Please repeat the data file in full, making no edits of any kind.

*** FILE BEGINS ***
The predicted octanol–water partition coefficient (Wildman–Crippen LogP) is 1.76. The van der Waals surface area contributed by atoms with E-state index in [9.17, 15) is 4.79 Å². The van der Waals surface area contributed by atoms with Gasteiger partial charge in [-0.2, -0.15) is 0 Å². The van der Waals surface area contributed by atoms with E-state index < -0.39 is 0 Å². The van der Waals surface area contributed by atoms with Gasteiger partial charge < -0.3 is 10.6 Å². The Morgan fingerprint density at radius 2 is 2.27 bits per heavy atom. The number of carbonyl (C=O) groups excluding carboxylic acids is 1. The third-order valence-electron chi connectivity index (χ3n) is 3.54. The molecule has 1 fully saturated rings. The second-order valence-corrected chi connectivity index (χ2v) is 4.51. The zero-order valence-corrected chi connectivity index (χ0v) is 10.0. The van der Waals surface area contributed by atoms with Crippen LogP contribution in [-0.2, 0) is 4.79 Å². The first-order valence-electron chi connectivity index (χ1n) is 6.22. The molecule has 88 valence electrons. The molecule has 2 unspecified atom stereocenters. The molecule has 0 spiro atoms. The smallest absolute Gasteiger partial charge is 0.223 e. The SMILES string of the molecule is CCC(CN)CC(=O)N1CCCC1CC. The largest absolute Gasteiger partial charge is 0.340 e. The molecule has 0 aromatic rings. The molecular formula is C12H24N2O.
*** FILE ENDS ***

The predicted octanol–water partition coefficient (Wildman–Crippen LogP) is 1.76. The van der Waals surface area contributed by atoms with E-state index in [9.17, 15) is 4.79 Å². The van der Waals surface area contributed by atoms with Gasteiger partial charge in [-0.2, -0.15) is 0 Å². The van der Waals surface area contributed by atoms with E-state index < -0.39 is 0 Å². The van der Waals surface area contributed by atoms with Gasteiger partial charge < -0.3 is 10.6 Å². The Morgan fingerprint density at radius 2 is 2.27 bits per heavy atom. The number of carbonyl (C=O) groups excluding carboxylic acids is 1. The third-order valence-electron chi connectivity index (χ3n) is 3.54. The molecule has 1 fully saturated rings. The second-order valence-corrected chi connectivity index (χ2v) is 4.51. The zero-order valence-corrected chi connectivity index (χ0v) is 10.0. The van der Waals surface area contributed by atoms with Crippen LogP contribution in [-0.2, 0) is 4.79 Å². The first-order valence-electron chi connectivity index (χ1n) is 6.22. The molecule has 88 valence electrons. The molecule has 2 unspecified atom stereocenters. The molecule has 0 spiro atoms. The smallest absolute Gasteiger partial charge is 0.223 e. The SMILES string of the molecule is CCC(CN)CC(=O)N1CCCC1CC. The largest absolute Gasteiger partial charge is 0.340 e. The molecule has 0 aromatic rings. The molecular formula is C12H24N2O.